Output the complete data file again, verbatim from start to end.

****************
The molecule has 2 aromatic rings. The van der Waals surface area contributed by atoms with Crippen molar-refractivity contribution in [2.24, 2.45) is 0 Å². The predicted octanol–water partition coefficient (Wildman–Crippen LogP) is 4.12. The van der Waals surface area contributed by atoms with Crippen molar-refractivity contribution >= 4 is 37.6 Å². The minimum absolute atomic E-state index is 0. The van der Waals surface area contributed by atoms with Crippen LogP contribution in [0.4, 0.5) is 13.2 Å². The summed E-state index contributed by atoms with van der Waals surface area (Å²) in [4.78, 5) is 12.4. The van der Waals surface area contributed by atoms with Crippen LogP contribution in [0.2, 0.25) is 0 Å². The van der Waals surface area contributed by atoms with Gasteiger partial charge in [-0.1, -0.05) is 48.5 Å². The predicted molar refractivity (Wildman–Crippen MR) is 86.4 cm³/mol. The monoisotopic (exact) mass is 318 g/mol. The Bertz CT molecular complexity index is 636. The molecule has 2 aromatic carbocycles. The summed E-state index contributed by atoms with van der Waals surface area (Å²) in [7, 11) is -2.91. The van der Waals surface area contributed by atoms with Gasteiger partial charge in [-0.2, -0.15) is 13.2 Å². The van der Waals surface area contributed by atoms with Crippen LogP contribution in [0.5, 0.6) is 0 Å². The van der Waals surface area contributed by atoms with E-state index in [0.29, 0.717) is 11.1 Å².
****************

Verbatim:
The molecule has 2 aromatic rings. The van der Waals surface area contributed by atoms with Crippen molar-refractivity contribution in [2.24, 2.45) is 0 Å². The predicted octanol–water partition coefficient (Wildman–Crippen LogP) is 4.12. The van der Waals surface area contributed by atoms with Crippen molar-refractivity contribution >= 4 is 37.6 Å². The minimum absolute atomic E-state index is 0. The van der Waals surface area contributed by atoms with Crippen LogP contribution in [0.4, 0.5) is 13.2 Å². The summed E-state index contributed by atoms with van der Waals surface area (Å²) in [4.78, 5) is 12.4. The van der Waals surface area contributed by atoms with Crippen LogP contribution in [0.2, 0.25) is 0 Å². The van der Waals surface area contributed by atoms with Gasteiger partial charge in [-0.1, -0.05) is 48.5 Å². The predicted molar refractivity (Wildman–Crippen MR) is 86.4 cm³/mol. The monoisotopic (exact) mass is 318 g/mol. The Bertz CT molecular complexity index is 636. The molecule has 2 aromatic carbocycles. The summed E-state index contributed by atoms with van der Waals surface area (Å²) in [7, 11) is -2.91. The van der Waals surface area contributed by atoms with Gasteiger partial charge in [-0.2, -0.15) is 13.2 Å². The van der Waals surface area contributed by atoms with Crippen LogP contribution in [0.5, 0.6) is 0 Å². The van der Waals surface area contributed by atoms with E-state index in [0.29, 0.717) is 11.1 Å².